an open notebook with someone writing a task list with hand drawn check boxes next to each task.

How to Write a Clear and Effective Task


This post was written before I fully understood landscape of neurodiversity.

My earlier posts on a productivity system are still relevant. The system works well for autistics and for people with ADHD who need a structure.

We all talk about tasks as a fundamental element of getting things done. After all its task lists that we are trying to get though. Let’s pause for moment and think about what a task is.

A task is something that needs to be done, at some time, by someone.

That sounds nice and simple. It gives us a few questions to answer each time we create a task.

  • What is it that needs to be done?
  • What does done look like?
  • Who needs to do it?
  • When does it need to be done?

Not Too Simple

Tasks descriptions are often too simple e.g., phone mum, do shopping, fix hoover. Can you remember later why you need to phone mum? But not every time.

What about ‘do shopping’? What are you shopping for? Food or gifts? The weekly shop or just for tonight’s dinner?

Fixing the hoover’. Is it broken or just not efficient? Do you need any parts, or tools, or is the task to take it to the repair shop?

These are straight forward tasks, so the chances are that you will remember what they mean, especially if you have created the task.

If your task list contains things you’ve been asked to do, not just things that you have chosen, then the chances of forgetting the detail are higher.

If your list says, ‘Write report’ or ‘Phone supplier’ as actions from your boss will you remember which report or why you are phoning?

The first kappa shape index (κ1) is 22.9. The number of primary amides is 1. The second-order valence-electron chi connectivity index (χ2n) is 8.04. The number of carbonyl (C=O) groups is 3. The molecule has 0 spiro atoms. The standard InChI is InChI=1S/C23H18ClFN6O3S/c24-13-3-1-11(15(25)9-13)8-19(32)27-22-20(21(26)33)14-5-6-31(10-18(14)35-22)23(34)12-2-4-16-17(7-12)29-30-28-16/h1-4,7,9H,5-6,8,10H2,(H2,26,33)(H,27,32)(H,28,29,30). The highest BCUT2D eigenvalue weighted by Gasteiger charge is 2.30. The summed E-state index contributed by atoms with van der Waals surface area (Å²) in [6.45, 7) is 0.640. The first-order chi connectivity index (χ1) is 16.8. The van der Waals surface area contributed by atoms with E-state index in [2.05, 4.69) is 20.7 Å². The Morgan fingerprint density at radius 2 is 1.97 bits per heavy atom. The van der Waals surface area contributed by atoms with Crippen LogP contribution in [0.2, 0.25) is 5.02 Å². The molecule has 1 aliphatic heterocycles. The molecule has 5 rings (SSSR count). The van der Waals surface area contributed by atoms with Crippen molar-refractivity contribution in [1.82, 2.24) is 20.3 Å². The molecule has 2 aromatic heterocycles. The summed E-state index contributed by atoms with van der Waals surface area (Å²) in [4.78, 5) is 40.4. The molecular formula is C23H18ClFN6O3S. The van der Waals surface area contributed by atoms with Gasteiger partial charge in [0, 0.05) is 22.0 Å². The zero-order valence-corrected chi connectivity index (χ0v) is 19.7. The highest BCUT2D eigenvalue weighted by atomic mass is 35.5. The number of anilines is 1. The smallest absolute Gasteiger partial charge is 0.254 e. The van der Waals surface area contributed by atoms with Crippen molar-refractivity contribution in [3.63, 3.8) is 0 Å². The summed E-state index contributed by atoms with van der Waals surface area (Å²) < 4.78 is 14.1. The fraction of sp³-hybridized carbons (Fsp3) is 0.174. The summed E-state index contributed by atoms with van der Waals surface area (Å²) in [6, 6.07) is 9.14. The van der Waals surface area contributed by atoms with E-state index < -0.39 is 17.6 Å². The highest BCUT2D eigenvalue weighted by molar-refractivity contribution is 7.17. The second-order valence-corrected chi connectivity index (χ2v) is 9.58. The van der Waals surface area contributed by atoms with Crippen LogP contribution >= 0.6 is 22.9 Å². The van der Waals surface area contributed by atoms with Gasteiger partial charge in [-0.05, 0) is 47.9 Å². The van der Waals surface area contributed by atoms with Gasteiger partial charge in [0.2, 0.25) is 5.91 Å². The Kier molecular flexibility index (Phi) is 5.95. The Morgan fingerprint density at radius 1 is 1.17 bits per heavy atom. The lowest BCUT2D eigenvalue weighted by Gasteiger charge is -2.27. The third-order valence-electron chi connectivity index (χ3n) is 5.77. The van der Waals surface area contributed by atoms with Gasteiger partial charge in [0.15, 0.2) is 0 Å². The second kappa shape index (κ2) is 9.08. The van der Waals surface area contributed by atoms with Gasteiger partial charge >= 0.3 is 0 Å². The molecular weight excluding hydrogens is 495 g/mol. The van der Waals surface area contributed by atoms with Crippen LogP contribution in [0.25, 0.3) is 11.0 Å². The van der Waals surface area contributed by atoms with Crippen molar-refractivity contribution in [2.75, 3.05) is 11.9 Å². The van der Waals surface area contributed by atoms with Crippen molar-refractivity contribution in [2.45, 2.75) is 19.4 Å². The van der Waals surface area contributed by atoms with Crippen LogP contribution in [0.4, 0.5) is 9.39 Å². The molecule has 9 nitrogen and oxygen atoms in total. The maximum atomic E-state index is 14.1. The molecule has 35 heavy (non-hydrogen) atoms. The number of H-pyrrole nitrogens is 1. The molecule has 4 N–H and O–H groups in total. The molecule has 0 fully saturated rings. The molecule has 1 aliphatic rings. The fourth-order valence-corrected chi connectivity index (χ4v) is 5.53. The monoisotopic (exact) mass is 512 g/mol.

Take the time to be clear on the task and write it with all the information you need to know. The ‘Write report’ example becomes…

Write the monthly sales report and send to the CEO by the 5th. Use the attached template.

You will stand a better chance of meeting deadlines, doing the right tasks, and not having to go back and ask for a reminder. There is also less risk of your task list becoming clogged with tasks that are too vague, so you end up avoiding them.


Notice that all the above examples start with a verb. That way it’s clear immediately what kind of task it is. It helps when you scan your list.

Unless you state otherwise, it is safe to assume that you will do the task, as it’s on your list. If you are delegating the task then write it as ‘Ask Fred to … ‘, then change it to ‘Waiting for Fred to …’ once you’ve made the request. 

Write a due date only if it is a real date. Remember a due date is different from the date you will do the task. You will decide when to do a task during your planning and review sessions.

Keep the description brief, only as long as it needs to be. Point yourself at where you can find further details e.g., in the notes field if it’s an electronic task or in your filing if you run a paper system.

As you can see, there is a bit of structure to capturing a task and adding it to your system. If you keep the above questions in mind when someone asks you to do something it will go a long way to keeping control of your task list.


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